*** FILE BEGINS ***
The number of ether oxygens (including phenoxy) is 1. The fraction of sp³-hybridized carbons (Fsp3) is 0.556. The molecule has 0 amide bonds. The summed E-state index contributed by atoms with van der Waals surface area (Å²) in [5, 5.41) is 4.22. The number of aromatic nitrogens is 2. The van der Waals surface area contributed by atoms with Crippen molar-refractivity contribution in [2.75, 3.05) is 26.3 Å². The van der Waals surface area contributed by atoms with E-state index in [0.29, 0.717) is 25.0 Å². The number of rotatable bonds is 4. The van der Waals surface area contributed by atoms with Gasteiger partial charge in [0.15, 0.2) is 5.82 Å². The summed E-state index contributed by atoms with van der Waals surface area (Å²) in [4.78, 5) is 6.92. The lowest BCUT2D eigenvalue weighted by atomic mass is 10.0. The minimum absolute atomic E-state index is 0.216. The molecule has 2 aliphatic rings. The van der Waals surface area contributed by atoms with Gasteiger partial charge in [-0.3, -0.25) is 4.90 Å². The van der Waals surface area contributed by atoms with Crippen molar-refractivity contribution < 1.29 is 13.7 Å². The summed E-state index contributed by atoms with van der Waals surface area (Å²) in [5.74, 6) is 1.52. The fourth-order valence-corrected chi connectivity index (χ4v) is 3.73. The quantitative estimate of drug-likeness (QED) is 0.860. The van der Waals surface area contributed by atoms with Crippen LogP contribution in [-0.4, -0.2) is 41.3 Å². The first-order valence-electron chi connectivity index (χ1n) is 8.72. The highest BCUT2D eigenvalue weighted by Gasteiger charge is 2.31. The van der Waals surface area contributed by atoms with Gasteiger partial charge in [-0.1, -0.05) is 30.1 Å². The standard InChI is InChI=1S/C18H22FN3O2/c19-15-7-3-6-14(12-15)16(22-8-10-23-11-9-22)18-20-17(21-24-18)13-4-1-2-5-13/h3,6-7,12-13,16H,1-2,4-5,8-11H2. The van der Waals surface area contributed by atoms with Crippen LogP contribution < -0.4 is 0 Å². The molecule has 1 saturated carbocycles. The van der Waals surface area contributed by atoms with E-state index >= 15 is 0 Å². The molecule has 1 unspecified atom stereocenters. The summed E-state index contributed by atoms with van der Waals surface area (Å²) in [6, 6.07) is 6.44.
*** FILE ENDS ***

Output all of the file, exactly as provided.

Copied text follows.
The number of ether oxygens (including phenoxy) is 1. The fraction of sp³-hybridized carbons (Fsp3) is 0.556. The molecule has 0 amide bonds. The summed E-state index contributed by atoms with van der Waals surface area (Å²) in [5, 5.41) is 4.22. The number of aromatic nitrogens is 2. The van der Waals surface area contributed by atoms with Crippen molar-refractivity contribution in [2.75, 3.05) is 26.3 Å². The van der Waals surface area contributed by atoms with E-state index in [0.29, 0.717) is 25.0 Å². The number of rotatable bonds is 4. The van der Waals surface area contributed by atoms with Gasteiger partial charge in [0.15, 0.2) is 5.82 Å². The summed E-state index contributed by atoms with van der Waals surface area (Å²) in [4.78, 5) is 6.92. The lowest BCUT2D eigenvalue weighted by atomic mass is 10.0. The minimum absolute atomic E-state index is 0.216. The molecule has 2 aliphatic rings. The van der Waals surface area contributed by atoms with Gasteiger partial charge in [-0.3, -0.25) is 4.90 Å². The van der Waals surface area contributed by atoms with Crippen molar-refractivity contribution < 1.29 is 13.7 Å². The summed E-state index contributed by atoms with van der Waals surface area (Å²) in [5.74, 6) is 1.52. The fourth-order valence-corrected chi connectivity index (χ4v) is 3.73. The quantitative estimate of drug-likeness (QED) is 0.860. The van der Waals surface area contributed by atoms with Crippen LogP contribution in [-0.4, -0.2) is 41.3 Å². The first-order valence-electron chi connectivity index (χ1n) is 8.72. The highest BCUT2D eigenvalue weighted by Gasteiger charge is 2.31. The van der Waals surface area contributed by atoms with Gasteiger partial charge in [-0.1, -0.05) is 30.1 Å². The standard InChI is InChI=1S/C18H22FN3O2/c19-15-7-3-6-14(12-15)16(22-8-10-23-11-9-22)18-20-17(21-24-18)13-4-1-2-5-13/h3,6-7,12-13,16H,1-2,4-5,8-11H2. The van der Waals surface area contributed by atoms with Crippen LogP contribution < -0.4 is 0 Å². The molecule has 1 saturated carbocycles. The van der Waals surface area contributed by atoms with E-state index >= 15 is 0 Å². The molecule has 1 unspecified atom stereocenters. The summed E-state index contributed by atoms with van der Waals surface area (Å²) in [6, 6.07) is 6.44.